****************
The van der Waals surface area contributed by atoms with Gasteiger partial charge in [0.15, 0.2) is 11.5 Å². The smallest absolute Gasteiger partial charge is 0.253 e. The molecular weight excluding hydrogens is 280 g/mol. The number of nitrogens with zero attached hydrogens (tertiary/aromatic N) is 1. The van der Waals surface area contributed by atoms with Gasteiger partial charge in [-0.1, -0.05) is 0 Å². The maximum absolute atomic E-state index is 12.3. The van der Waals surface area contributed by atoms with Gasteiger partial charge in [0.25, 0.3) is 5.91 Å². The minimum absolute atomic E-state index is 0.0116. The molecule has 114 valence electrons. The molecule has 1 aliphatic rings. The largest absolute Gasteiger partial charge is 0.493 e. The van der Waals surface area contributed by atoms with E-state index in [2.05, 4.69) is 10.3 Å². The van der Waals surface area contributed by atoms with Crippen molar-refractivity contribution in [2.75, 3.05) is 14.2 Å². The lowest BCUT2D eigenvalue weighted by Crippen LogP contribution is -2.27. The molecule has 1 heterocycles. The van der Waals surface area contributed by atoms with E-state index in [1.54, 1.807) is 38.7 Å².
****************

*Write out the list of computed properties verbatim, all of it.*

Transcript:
The van der Waals surface area contributed by atoms with Gasteiger partial charge in [0.15, 0.2) is 11.5 Å². The smallest absolute Gasteiger partial charge is 0.253 e. The molecular weight excluding hydrogens is 280 g/mol. The number of nitrogens with zero attached hydrogens (tertiary/aromatic N) is 1. The van der Waals surface area contributed by atoms with Gasteiger partial charge in [-0.1, -0.05) is 0 Å². The maximum absolute atomic E-state index is 12.3. The van der Waals surface area contributed by atoms with Gasteiger partial charge in [0.25, 0.3) is 5.91 Å². The minimum absolute atomic E-state index is 0.0116. The molecule has 114 valence electrons. The molecule has 1 aliphatic rings. The largest absolute Gasteiger partial charge is 0.493 e. The van der Waals surface area contributed by atoms with E-state index in [2.05, 4.69) is 10.3 Å². The van der Waals surface area contributed by atoms with Crippen molar-refractivity contribution in [2.75, 3.05) is 14.2 Å². The lowest BCUT2D eigenvalue weighted by Crippen LogP contribution is -2.27. The molecule has 1 heterocycles. The van der Waals surface area contributed by atoms with E-state index in [1.54, 1.807) is 38.7 Å².